Ren Xiaoping, a Chinese surgeon, said that he has plans to conduct the transplant of a human head, according to and The surgeon is currently preparing the medical team that will join him in this process. This surgery would be extremely complicated, and, of course, highly controversial.

The surgery plan consists of two steps: the first step involves sectioning the two heads off their bodies and then making a connection between the blood vessels of the body of the deceased donor and the head of the recipient. The team will also insert a metal plate to stabilize the neck. Another step will be the soaking of the nerve endings of the spinal cord in a substance that will encourage its connection.

The first head transplant in the world?

The specialists from the Medical University in Harbin, China, led by professor Ren Xiaoping, said they successfully transplanted a monkey head after they had been previously managing to perform transplants on mice heads. The Italian neurosurgeon Sergio Canavero has collaborated in this surgery. In 2013, Canavero has set an ambitious goal: he wanted to succeed with the first human head transplant in two years.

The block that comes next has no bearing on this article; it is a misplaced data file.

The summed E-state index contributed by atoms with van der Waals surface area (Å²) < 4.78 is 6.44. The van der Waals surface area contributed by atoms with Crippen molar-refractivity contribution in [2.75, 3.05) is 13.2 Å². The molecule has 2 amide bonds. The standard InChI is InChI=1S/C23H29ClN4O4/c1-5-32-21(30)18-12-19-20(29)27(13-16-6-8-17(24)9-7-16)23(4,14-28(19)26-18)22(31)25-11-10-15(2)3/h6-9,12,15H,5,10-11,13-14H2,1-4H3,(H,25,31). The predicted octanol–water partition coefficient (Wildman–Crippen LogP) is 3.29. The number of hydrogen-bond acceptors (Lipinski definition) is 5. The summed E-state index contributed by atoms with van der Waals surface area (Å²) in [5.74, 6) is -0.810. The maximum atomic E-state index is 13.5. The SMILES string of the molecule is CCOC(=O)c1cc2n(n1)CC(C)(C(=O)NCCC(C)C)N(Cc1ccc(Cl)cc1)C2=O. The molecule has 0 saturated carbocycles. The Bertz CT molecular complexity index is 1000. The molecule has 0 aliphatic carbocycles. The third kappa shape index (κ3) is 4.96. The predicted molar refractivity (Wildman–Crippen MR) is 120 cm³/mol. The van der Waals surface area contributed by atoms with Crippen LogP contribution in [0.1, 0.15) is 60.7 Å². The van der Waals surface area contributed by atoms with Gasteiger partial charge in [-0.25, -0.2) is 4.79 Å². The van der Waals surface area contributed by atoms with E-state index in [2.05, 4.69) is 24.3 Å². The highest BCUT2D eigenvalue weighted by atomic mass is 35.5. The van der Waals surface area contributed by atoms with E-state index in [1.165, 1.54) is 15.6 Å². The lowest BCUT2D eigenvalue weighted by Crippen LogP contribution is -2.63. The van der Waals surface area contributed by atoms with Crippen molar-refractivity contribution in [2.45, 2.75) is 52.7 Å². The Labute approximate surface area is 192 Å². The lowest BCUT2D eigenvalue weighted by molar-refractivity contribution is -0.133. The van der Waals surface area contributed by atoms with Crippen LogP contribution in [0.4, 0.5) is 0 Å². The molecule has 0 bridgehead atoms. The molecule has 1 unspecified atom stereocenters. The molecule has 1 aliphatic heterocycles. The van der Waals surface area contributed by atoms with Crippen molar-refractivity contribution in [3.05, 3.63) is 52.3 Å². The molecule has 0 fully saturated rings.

According to the team of doctors the grafted monkey was kept alive for 20 hours. This is what professor Ren Xiaoping added: "We kept the monkey alive 20 hours. Our goal was to prove that we can protect the brain. The brain protection strategy consisted of a hypothermia and the establishment of a cross blood circulation between the donor and the recipient through a system of tubes."

Named 'Dr. Frankenstein'

The doctor Ren Xiaoping was sarcastically called "Dr.

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Frankenstein" by the media because of his unusual ambition to make the first head transplant on a human patient. After claiming to have been performing a head transplant on a monkey he gained a lot of notoriety.

Patients who volunteer for the head transplant

According to the New York Times, more people in China have volunteered for a head transplant. Wang Huanming, a 62-year-old patient who is paralyzed from the neck down is one of the volunteers.

Accusations of lack of transparency

Arthur Caplan, the head of Medical Ethics at NYU Langone Medical Center, wrote in an article at Forbes that the system from China is not transparent in any way. Caplan says he does not trust the system at all and it is difficult to understand what is happening there.